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General Category => Ingredients => Topic started by: neilrobinson on February 28, 2010, 03:15:05 PM

Title: Vanilla Beans
Post by: neilrobinson on February 28, 2010, 03:15:05 PM
      I was thinking of brewing a beer that at has a touch of vanilla to it. I was thinking I would add it during the second fermentation. However, I am not sure about how much I should add or the best route besides just dropping them in. If anyone has any suggestion on the use of vanilla in a beer, it would be greatly appreciated.
Title: Re: Vanilla Beans
Post by: Hokerer on February 28, 2010, 03:23:39 PM
Prolly the most famous vannila-bean-using example around these parts is Denny's Bourbon Vanilla Imperial Porter...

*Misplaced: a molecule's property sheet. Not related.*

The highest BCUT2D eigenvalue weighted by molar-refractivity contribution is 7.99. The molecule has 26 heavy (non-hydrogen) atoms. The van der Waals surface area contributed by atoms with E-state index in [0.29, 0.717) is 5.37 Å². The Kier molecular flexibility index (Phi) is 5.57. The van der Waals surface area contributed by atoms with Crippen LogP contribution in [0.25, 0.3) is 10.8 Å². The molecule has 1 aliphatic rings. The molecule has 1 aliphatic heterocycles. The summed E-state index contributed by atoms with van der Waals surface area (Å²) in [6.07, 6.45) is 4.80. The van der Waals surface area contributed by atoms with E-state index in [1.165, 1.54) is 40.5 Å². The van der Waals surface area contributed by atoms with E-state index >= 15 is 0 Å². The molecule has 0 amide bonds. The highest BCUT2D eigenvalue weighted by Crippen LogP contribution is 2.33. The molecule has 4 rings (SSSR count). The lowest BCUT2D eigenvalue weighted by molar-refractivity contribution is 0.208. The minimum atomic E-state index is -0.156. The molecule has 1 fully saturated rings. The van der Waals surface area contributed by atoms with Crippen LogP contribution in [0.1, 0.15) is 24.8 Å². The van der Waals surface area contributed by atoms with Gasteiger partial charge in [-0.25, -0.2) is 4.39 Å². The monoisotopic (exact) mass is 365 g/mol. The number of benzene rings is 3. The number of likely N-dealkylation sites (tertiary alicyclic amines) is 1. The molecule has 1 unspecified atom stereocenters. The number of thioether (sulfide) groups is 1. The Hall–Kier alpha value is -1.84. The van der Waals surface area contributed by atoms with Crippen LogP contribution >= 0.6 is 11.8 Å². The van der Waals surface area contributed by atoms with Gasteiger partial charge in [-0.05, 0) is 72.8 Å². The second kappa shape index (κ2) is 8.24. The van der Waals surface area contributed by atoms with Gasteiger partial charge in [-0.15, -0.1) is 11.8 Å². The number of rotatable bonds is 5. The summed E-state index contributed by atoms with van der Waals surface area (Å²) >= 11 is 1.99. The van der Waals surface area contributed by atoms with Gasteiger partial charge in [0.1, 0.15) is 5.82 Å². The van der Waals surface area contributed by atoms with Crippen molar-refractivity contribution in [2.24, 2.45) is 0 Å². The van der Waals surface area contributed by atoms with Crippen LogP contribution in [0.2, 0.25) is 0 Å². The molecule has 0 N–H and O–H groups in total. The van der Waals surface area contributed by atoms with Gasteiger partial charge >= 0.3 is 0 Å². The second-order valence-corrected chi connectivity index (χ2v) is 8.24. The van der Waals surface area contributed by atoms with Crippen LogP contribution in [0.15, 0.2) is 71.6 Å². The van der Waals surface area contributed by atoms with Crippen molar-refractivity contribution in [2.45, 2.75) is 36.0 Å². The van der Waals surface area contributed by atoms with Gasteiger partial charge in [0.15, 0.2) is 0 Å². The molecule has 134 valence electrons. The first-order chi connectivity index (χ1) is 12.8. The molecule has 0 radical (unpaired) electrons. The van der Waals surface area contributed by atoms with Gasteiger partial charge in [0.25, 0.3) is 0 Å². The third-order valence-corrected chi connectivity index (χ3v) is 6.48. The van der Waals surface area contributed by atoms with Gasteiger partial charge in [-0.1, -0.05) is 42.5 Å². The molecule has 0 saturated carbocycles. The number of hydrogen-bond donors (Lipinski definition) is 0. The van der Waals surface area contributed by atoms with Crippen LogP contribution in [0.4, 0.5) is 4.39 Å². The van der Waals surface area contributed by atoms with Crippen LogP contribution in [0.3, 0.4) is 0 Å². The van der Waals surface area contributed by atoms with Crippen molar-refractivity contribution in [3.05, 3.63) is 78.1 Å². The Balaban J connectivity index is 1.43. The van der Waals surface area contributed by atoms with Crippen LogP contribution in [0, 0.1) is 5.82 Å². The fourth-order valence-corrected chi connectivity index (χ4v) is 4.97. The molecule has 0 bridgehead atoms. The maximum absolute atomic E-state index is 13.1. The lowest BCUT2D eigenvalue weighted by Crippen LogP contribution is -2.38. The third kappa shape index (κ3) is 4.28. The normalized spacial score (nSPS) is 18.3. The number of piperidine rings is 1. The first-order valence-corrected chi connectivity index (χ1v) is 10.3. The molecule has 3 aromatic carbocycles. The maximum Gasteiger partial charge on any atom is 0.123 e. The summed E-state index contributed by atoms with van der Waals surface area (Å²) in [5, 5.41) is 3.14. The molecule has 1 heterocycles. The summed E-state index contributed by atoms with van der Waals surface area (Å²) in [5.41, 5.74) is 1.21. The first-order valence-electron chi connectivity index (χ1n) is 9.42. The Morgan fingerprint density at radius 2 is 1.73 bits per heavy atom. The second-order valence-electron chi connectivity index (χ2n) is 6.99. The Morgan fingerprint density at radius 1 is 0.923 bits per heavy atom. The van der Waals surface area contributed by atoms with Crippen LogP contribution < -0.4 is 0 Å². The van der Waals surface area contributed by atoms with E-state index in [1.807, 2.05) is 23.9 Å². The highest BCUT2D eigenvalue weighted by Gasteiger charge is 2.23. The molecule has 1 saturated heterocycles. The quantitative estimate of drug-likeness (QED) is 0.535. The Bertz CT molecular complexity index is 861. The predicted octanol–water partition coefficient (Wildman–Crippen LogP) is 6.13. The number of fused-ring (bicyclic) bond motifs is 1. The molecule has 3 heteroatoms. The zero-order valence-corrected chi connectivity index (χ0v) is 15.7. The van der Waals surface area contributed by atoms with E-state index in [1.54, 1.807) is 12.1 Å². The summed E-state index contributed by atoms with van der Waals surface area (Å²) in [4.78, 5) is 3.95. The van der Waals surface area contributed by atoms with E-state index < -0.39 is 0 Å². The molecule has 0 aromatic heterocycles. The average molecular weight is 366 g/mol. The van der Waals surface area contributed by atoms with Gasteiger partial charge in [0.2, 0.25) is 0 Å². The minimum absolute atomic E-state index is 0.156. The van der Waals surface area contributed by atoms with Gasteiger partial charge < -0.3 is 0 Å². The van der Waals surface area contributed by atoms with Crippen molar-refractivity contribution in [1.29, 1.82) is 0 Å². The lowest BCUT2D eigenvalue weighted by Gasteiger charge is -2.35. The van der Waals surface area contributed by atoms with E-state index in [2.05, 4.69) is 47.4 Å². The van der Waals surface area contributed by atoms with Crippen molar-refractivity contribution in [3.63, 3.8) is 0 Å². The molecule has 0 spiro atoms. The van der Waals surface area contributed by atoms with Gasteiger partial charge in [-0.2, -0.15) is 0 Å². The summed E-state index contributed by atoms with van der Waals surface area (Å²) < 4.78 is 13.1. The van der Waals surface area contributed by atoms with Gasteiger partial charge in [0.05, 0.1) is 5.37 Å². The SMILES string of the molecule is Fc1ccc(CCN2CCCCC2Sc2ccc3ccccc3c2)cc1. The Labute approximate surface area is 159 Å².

http://wiki.homebrewersassociation.org/BourbonVanillaImperialPorter (http://wiki.homebrewersassociation.org/BourbonVanillaImperialPorter)

...and from his instructions on using the beans...

"When primary fermentation is complete, split 2 nice fresh vanilla beans lengthwise.  Scrape out and reserve all the seeds and "gunk" in them.  Cut the pods into roughly 2-3" pieces and add the pods, seeds and "gunk" to a secondary fermenter.  Leave them there until you get the amount of vanilla flavor you like.  I usually start tasting at about a week and a half, and may leave them in until 2 weeks.  You may want to let them go a bit more than you think is necessary since the vanilla flavor fades with time."
Title: Re: Vanilla Beans
Post by: bluesman on February 28, 2010, 04:38:48 PM
Prolly the most famous vannila-bean-using example around these parts is Denny's Bourbon Vanilla Imperial Porter...

http://wiki.homebrewersassociation.org/BourbonVanillaImperialPorter (http://wiki.homebrewersassociation.org/BourbonVanillaImperialPorter)